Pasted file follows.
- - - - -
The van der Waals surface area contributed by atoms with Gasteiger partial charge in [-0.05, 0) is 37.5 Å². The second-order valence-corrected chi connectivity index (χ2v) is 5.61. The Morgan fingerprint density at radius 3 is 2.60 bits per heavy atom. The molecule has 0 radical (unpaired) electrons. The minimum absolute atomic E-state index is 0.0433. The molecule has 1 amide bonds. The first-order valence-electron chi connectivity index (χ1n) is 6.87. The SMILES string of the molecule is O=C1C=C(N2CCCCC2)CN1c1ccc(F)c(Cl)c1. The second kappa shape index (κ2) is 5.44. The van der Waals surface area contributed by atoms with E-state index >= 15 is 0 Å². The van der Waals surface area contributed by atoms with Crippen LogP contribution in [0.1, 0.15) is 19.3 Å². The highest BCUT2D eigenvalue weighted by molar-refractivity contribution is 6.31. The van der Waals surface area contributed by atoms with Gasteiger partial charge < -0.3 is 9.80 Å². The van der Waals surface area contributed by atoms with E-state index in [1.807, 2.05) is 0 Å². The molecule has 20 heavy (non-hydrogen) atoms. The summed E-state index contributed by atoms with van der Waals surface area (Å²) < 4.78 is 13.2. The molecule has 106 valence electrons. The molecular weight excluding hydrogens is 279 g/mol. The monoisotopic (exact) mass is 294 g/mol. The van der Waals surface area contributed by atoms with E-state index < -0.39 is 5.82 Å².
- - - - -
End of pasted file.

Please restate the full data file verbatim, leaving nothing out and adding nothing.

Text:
The van der Waals surface area contributed by atoms with Gasteiger partial charge in [-0.05, 0) is 37.5 Å². The second-order valence-corrected chi connectivity index (χ2v) is 5.61. The Morgan fingerprint density at radius 3 is 2.60 bits per heavy atom. The molecule has 0 radical (unpaired) electrons. The minimum absolute atomic E-state index is 0.0433. The molecule has 1 amide bonds. The first-order valence-electron chi connectivity index (χ1n) is 6.87. The SMILES string of the molecule is O=C1C=C(N2CCCCC2)CN1c1ccc(F)c(Cl)c1. The second kappa shape index (κ2) is 5.44. The van der Waals surface area contributed by atoms with E-state index >= 15 is 0 Å². The van der Waals surface area contributed by atoms with Crippen LogP contribution in [0.1, 0.15) is 19.3 Å². The highest BCUT2D eigenvalue weighted by molar-refractivity contribution is 6.31. The van der Waals surface area contributed by atoms with Gasteiger partial charge < -0.3 is 9.80 Å². The van der Waals surface area contributed by atoms with E-state index in [1.807, 2.05) is 0 Å². The molecule has 20 heavy (non-hydrogen) atoms. The summed E-state index contributed by atoms with van der Waals surface area (Å²) < 4.78 is 13.2. The molecule has 106 valence electrons. The molecular weight excluding hydrogens is 279 g/mol. The monoisotopic (exact) mass is 294 g/mol. The van der Waals surface area contributed by atoms with E-state index < -0.39 is 5.82 Å².